The IAB Sets Some Standards For Social Ads
Monday, May 18, 2009; 11:55 AM
Editor's note: Nick Gonzalez is a Director of Marketing at SocialMedia.com, which makes ?People Powered Ad? products.
Before the advent of ad standards from the Interactive Advertising Bureau (IAB), the online advertising world was fragmented between any number of display formats. When the IAB launched IAB standards in 1996, an agency could buy media across numerous properties without adjusting the creative.
Buying online media became more efficient. Importantly, it freed up advertisers to focus around the message and not the format of the advertisement.
Today, the IAB has once again stepped in to help bring clear standards to online advertising with a new set of best practices for social media advertising. It?s a welcome change because advertising has been far behind the consumer space with respect to implementing the kinds of social functionality that has made social media properties like Twitter, MySpace and Facebook so popular.
As part of a company that makes social ads, I?m excited that the IAB has released a new set of social advertising best practices to help bring consistency to the marketplace, similar to the way IAB standards brought efficiency to online advertising back in the 90's.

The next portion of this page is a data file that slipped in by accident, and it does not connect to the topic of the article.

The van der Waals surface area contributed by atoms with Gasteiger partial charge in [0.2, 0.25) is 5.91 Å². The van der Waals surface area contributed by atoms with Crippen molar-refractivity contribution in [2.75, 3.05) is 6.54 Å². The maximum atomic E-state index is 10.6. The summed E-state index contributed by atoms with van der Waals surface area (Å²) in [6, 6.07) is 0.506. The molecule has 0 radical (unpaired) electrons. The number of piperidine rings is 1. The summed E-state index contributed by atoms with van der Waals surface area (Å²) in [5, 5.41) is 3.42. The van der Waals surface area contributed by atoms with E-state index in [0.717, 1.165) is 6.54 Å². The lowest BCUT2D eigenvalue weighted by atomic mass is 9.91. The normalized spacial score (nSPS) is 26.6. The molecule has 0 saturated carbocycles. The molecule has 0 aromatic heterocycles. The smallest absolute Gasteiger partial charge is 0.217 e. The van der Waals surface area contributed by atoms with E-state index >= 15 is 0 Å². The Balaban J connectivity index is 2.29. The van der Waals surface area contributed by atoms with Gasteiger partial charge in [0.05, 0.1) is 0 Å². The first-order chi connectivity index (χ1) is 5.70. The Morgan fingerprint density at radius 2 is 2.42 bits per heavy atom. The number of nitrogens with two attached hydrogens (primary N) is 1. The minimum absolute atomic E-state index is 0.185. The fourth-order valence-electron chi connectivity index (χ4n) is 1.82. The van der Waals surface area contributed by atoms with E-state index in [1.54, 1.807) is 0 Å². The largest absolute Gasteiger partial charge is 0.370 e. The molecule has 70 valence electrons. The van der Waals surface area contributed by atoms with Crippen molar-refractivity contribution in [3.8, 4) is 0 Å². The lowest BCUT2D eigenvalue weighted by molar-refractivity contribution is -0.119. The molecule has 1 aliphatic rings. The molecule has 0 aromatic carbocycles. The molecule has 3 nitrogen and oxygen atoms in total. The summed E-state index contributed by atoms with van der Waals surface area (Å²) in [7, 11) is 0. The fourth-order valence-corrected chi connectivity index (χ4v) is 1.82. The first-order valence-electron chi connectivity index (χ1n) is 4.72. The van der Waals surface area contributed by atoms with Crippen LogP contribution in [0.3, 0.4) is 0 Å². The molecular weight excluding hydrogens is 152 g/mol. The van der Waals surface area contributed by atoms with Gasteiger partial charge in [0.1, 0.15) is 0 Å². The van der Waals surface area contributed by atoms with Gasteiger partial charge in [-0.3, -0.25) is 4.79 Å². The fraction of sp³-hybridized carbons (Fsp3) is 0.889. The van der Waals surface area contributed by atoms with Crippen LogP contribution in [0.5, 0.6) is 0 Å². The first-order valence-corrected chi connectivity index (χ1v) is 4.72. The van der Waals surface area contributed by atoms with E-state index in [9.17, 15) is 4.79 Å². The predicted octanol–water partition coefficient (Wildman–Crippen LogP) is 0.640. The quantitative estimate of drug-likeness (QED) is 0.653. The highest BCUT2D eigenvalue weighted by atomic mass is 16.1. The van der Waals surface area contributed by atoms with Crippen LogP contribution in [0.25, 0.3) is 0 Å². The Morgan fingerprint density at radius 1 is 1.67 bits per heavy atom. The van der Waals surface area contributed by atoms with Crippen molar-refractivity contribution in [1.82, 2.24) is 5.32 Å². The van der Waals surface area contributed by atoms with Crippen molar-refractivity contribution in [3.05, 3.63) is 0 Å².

The best practices, which were announced at a conference today, include definitions of social ad elements, examples of social ads, recommendations for consumer opt-in, and guidelines for privacy standards. The IAB defines a social ad as:
An online ad that incorporates user interactions that the consumer has agreed to display and be shared. The resulting ad displays these interactions along with the user?s persona (picture and/or name) within the ad content.
The ingredients of a social ad can include profile data, social targeting (by encouraging people to pass ads along to their friends), and social interactions within the ad itself, such as sharing or commenting. The IAB's guidelines are clear that consumers should have control over what data is shared with their friends, in what context, and that social ads should be explicitly opt-in, with the option to opt out at any time:
Since it is essential for social ads to be trusted in order to achieve broad adoption, it is important for consumers to have visibility and control of what can be shared with their social connections
The standards were developed as part of a 151-company committee with 218 members (yup, that was fun) including MySpace, Microsoft, Google, Facebook, SocialMedia.com, CBS, Accenture, PriceWaterhouseCoopers LLC, Condé Nast Digital, IDG Entertainment, and Nielsen Online. You can see one of the many example ads above, and the entire document embedded below.